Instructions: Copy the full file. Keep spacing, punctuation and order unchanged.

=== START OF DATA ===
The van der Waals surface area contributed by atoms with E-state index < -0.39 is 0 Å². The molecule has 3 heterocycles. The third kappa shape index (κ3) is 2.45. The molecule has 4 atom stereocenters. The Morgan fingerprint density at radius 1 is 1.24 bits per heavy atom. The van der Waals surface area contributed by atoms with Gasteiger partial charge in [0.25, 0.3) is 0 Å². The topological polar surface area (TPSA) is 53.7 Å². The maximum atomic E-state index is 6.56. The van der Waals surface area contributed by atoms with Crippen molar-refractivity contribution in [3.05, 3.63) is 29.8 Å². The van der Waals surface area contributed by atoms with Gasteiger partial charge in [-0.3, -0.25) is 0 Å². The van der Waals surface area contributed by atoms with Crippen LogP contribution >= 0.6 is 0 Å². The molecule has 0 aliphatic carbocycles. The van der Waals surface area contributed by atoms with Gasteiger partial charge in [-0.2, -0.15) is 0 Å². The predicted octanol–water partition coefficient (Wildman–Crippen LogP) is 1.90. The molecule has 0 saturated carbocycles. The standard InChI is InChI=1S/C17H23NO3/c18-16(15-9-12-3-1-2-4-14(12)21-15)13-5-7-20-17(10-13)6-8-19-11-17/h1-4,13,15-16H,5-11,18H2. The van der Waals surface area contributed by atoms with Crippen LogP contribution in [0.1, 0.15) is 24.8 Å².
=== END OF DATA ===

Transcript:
The van der Waals surface area contributed by atoms with E-state index < -0.39 is 0 Å². The molecule has 3 heterocycles. The third kappa shape index (κ3) is 2.45. The molecule has 4 atom stereocenters. The Morgan fingerprint density at radius 1 is 1.24 bits per heavy atom. The van der Waals surface area contributed by atoms with Gasteiger partial charge in [0.25, 0.3) is 0 Å². The topological polar surface area (TPSA) is 53.7 Å². The maximum atomic E-state index is 6.56. The van der Waals surface area contributed by atoms with Crippen molar-refractivity contribution in [3.05, 3.63) is 29.8 Å². The van der Waals surface area contributed by atoms with Gasteiger partial charge in [-0.3, -0.25) is 0 Å². The van der Waals surface area contributed by atoms with Crippen LogP contribution >= 0.6 is 0 Å². The molecule has 0 aliphatic carbocycles. The van der Waals surface area contributed by atoms with Gasteiger partial charge in [-0.2, -0.15) is 0 Å². The predicted octanol–water partition coefficient (Wildman–Crippen LogP) is 1.90. The molecule has 0 saturated carbocycles. The standard InChI is InChI=1S/C17H23NO3/c18-16(15-9-12-3-1-2-4-14(12)21-15)13-5-7-20-17(10-13)6-8-19-11-17/h1-4,13,15-16H,5-11,18H2. The van der Waals surface area contributed by atoms with Crippen LogP contribution in [0.1, 0.15) is 24.8 Å².